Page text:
Keywords:Volcano, Seismic, Noise, Tomography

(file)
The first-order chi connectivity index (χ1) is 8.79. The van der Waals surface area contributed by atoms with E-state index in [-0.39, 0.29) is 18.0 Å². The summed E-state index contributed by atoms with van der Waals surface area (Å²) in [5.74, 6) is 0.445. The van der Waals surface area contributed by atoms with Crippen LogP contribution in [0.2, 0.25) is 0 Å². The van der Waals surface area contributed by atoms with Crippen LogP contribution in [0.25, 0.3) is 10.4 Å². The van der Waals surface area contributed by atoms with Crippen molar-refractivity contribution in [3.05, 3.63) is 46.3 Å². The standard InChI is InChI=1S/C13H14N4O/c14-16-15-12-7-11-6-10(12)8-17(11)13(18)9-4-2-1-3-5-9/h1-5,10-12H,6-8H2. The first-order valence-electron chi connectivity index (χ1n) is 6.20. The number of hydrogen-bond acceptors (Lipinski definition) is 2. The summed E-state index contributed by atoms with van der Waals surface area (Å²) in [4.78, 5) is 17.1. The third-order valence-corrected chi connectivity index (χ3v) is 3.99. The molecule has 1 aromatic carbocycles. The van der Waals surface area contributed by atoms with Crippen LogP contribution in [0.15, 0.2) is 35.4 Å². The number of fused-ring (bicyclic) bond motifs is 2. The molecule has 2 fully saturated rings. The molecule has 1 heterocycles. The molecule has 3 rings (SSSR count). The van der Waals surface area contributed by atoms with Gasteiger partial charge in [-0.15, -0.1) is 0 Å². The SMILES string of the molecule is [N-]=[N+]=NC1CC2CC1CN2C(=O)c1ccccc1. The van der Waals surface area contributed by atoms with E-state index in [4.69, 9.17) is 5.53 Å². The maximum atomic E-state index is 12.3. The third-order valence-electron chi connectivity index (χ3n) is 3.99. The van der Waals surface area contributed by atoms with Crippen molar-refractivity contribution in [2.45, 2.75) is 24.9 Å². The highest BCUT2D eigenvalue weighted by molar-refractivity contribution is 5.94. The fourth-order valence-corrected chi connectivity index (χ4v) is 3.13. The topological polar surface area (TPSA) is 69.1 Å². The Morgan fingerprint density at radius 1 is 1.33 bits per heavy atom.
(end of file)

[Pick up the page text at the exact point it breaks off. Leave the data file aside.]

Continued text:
The Izu-Oshima volcano is an active stratovolcano of the Izu-Bonin arc offshore Japan, that last erupted in 1986-1990. Imaging viscoelastic structures of the volcano and surrounding tectonic settings is essential to understand the volcanic system of the Izu-Oshima volcano. We analyze a unique seismic dataset acquired in 2009, and image regional tectonic and fine-scale local volcanic structures by exploiting active-source and ambient noise data. Four days of seismic data were recorded using existing 36 seismographs, 286 temporary geophones, and 37 temporary Ocean Bottom Seismographs (OBSs). During the period, large-volume air-gun sources and explosives were densely excited along a 200-km OBS line and around the Izu-Oshima island. Traveltime tomography of the active-source data provides s a P-wave velocity model of the large-scale tectonic structure, as well as of the detailed volcanic structures beneath the island. Our image shows a low velocity area in the northeast of the summit at the location of the caldera. We also reveal that a low velocity zone extends downwards from the summit to the north-east side of the volcano. This low velocity zone coincides with the location of frequent volcanic earthquakes, and may suggest the overpressured region. From the cross-correlation of the ambient noise data, we estimate S-wave velocity structures of the shallow subsurface. The estimated S-wave model indicates several high-velocity areas in the caldera, that may be related to previous eruptions.